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Smoking and Periodontal Disease

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In a dental practice, a dentist will see several smokers on a regular basis. Although smoking causes 1 in 5 deaths in the United States every year, as well as being the single greatest preventable cause of morbidity and mortality in the United States, people still do it. The incidence of smoking also increases, with thousands of teens starting the habit. Cigarettes contain approximately 600 ingredients, and 4,800 chemicals of which around 70 are known to cause cancer. Some of the chemicals found in cigarettes are used in our daily lives and are not suitable for the human body, such as acetone, ammonia, carbon monoxide, formaldehyde, and lead among others. Several of the well-known risks of smoking are cancer (of the head and neck, lung, stomach, etc.), stroke, blindness, pneumonia, heart disease, chronic lung disease, asthma, including several other effects on the smoker’s health. One of the effects less talked about in the media is the effect of smoking on the patient’s oral health; especially with periodontal disease.

            Anyone could suffer from periodontal disease, but smokers have a higher prevalence and severity. In addition, smoking affects the response to the treatment of periodontal disease, making it progress faster. Several studies have shown that smokers have greater frequencies of periodontally involved teeth and disease sites when compared to nonsmokers, thus making smoking a risk factor for chronic periodontal disease. Studies also demonstrate that smokers have more plaque and/or more virulent types of plaque bacteria. Bacteria that is normally found in the oral flora are found to have a higher prevalence amongst smokers when compared to non-smokers. This in turn leads to greater probing depth (more than 3.5 mm pockets) and the impairment of the host in fighting this infection. Furthermore, smoking also affects the treatment aspect of periodontal disease with smokers showing less pocket depth reduction after scaling and root planning, and a decrease on the regeneration of clinical attachment levels.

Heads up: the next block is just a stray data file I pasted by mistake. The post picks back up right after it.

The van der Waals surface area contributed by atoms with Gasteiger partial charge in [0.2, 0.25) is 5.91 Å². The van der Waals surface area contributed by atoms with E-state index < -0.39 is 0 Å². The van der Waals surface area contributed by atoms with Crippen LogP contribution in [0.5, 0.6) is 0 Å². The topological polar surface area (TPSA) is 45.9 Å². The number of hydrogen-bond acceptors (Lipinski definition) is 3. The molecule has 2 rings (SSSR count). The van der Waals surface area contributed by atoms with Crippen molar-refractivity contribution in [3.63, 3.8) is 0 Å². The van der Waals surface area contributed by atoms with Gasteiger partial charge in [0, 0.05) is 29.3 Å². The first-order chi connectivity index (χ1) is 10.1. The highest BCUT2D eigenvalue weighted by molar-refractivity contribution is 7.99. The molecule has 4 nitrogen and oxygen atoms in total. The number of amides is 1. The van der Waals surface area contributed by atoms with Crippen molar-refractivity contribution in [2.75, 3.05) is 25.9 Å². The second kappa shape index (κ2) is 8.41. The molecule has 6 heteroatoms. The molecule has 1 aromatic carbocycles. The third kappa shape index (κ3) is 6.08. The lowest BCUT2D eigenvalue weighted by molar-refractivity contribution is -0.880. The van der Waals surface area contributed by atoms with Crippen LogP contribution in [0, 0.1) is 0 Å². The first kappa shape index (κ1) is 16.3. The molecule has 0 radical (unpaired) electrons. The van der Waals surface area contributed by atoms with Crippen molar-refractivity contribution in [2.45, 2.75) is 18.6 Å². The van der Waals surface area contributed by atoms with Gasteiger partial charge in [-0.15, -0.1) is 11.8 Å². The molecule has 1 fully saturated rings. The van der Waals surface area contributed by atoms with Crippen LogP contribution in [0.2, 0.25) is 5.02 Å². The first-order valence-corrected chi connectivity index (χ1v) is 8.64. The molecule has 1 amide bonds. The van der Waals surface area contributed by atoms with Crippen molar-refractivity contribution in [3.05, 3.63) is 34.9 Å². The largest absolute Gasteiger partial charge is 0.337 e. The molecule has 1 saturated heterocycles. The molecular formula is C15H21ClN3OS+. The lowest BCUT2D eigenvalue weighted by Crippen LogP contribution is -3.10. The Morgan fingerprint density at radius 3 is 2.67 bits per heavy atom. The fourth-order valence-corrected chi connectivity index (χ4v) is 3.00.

As health care professionals, it is impossible for us to have a smoking-free patient pool. We have the option to educate our patients and provide them with the necessary means to quit if they so desire. The ADA provides us with several “Tobacco Cessation Strategies” that could aid the dental professional when helping a patient. The health care provider has at their disposal the latest counseling techniques and drug information for treating tobacco dependence. In addition, we can be trained to use pharmacotherapy to further help our patients. Additionally, there are self-help tobacco cessation tools that can be brought to the attention of the patient, as well as literature to educate and help guide our patients to a better lifestyle. It is important to remember that smoking slowly deteriorates the overall health of the individual. It not only affects the lungs; it has a systemic effect on the human body. It is important to make it our responsibility to educate and support the patients that are willing to make the changes for a healthy life.